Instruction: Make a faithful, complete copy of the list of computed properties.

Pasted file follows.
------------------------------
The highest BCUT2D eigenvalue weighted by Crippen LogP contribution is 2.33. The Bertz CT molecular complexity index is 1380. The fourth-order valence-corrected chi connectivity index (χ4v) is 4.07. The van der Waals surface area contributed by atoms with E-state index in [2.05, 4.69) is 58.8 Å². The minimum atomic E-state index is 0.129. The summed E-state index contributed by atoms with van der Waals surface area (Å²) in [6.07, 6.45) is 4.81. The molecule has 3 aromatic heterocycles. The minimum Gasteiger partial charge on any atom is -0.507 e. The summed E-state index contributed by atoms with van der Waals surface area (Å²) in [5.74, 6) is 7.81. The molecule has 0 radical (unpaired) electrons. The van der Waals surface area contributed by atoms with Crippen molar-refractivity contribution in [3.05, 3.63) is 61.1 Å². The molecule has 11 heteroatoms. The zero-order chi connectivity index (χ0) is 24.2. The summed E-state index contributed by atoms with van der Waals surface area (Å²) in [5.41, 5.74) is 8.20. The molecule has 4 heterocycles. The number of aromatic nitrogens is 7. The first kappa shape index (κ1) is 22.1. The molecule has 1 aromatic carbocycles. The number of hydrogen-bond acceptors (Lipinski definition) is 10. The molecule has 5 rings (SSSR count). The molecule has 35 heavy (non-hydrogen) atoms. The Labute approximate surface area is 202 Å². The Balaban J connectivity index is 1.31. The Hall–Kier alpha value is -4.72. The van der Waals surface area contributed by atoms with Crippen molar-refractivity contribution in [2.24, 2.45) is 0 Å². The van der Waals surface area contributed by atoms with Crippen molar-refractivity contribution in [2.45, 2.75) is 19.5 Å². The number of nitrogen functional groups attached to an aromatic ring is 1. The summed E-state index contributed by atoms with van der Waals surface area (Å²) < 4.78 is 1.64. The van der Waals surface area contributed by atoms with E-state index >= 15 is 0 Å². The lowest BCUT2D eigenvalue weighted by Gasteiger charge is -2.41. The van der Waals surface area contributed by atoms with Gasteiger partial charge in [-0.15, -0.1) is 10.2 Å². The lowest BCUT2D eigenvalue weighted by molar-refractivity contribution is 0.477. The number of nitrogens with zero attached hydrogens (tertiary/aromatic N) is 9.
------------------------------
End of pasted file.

The highest BCUT2D eigenvalue weighted by Crippen LogP contribution is 2.33. The Bertz CT molecular complexity index is 1380. The fourth-order valence-corrected chi connectivity index (χ4v) is 4.07. The van der Waals surface area contributed by atoms with E-state index in [2.05, 4.69) is 58.8 Å². The minimum atomic E-state index is 0.129. The summed E-state index contributed by atoms with van der Waals surface area (Å²) in [6.07, 6.45) is 4.81. The molecule has 3 aromatic heterocycles. The minimum Gasteiger partial charge on any atom is -0.507 e. The summed E-state index contributed by atoms with van der Waals surface area (Å²) in [5.74, 6) is 7.81. The molecule has 0 radical (unpaired) electrons. The van der Waals surface area contributed by atoms with Crippen molar-refractivity contribution in [3.05, 3.63) is 61.1 Å². The molecule has 11 heteroatoms. The zero-order chi connectivity index (χ0) is 24.2. The summed E-state index contributed by atoms with van der Waals surface area (Å²) in [5.41, 5.74) is 8.20. The molecule has 4 heterocycles. The number of aromatic nitrogens is 7. The first kappa shape index (κ1) is 22.1. The molecule has 1 aromatic carbocycles. The number of hydrogen-bond acceptors (Lipinski definition) is 10. The molecule has 5 rings (SSSR count). The molecule has 35 heavy (non-hydrogen) atoms. The Labute approximate surface area is 202 Å². The Balaban J connectivity index is 1.31. The Hall–Kier alpha value is -4.72. The van der Waals surface area contributed by atoms with Crippen molar-refractivity contribution in [2.24, 2.45) is 0 Å². The van der Waals surface area contributed by atoms with Crippen molar-refractivity contribution in [2.45, 2.75) is 19.5 Å². The number of nitrogen functional groups attached to an aromatic ring is 1. The summed E-state index contributed by atoms with van der Waals surface area (Å²) < 4.78 is 1.64. The van der Waals surface area contributed by atoms with E-state index >= 15 is 0 Å². The lowest BCUT2D eigenvalue weighted by Gasteiger charge is -2.41. The van der Waals surface area contributed by atoms with Gasteiger partial charge in [-0.15, -0.1) is 10.2 Å². The lowest BCUT2D eigenvalue weighted by molar-refractivity contribution is 0.477. The number of nitrogens with zero attached hydrogens (tertiary/aromatic N) is 9.